The IWM conference, which attracted about 200 attendees from 20 different countries, featured 11 individual speakers and another eight speakers that were part of two panel discussions that covered all continents in terms of major issues and trends impacting the supply, demand and trade of logs, lumber and other wood products.
“Cautious optimism, especially on the solid wood products side,” is how Bruce McIntyre, PricewaterhouseCoopers (PwC) Vancouver-based Canadian leader, forest, paper & packaging practice, described the mood at PwC’s 24th Annual Global Forest & Paper Industry Conference.
McIntyre, who was the chair of this year’s conference and has been involved in the annual event since day one, said this was one of the best conferences yet. “The last few years have been challenging due to the circumstances the industry has been faced with, but we persevered and I think it has paid off.”
As with the previous day’s International WOOD MARKETS Group conference, almost all of the PwC presenters talked about Asia, and in particular, China. “As the solid wood side takes hold, we look to Asia,” McIntyre said. “This is an important emerging market for the industry moving forward.”
McIntyre said the industry’s return on capital employed (ROCE) provides evidence of improvements, noting that from 2009 to 2010, ROCE in the industry had done an about face. “For the Canadian industry, ROCE in 2009 was about negative 3%,” he explains. “While in 2010, our preliminary analysis shows that ROCE was close to positive 4%. It’s a major improvement, but the ROCE is still not where it needs to be as the cost of capital for the industry is in the neighborhood of 10 to 12%.”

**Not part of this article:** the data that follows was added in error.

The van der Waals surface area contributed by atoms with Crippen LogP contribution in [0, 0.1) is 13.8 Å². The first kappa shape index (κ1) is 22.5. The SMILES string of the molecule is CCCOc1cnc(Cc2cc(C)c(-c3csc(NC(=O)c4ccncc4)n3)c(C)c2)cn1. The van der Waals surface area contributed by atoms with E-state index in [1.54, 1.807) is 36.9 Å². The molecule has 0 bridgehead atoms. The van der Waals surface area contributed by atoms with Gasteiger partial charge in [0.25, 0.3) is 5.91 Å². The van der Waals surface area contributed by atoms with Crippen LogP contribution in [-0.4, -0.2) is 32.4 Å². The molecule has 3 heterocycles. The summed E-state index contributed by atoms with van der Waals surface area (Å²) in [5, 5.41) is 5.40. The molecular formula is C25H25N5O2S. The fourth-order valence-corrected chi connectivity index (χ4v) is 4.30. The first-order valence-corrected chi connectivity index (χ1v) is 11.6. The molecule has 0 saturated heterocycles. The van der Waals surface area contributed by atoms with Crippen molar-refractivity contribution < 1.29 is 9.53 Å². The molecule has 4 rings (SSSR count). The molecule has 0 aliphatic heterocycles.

This year’s PwC session, which was themed as “Changing Directions: Opportunities and outlook for people, products and markets,” attracted nearly 500 CEOs, senior executives, customers, suppliers, financial analysts, government representatives and other stakeholders.
Topics covered at the PwC conference included: fluctuating exchange rates, and in particular the impact of a stronger Canadian dollar and Euro against the U.S. dollar; emerging markets in addition to China, such as India; the lower cost structures of production facilities in South America; and the challenges of attracting employees to the forest industry as it is estimated that 50,000 people will leave or retire from the Canadian industry in the next decade. The presentations can be found on PwC’s website at: www.pwc.com/forestconf11.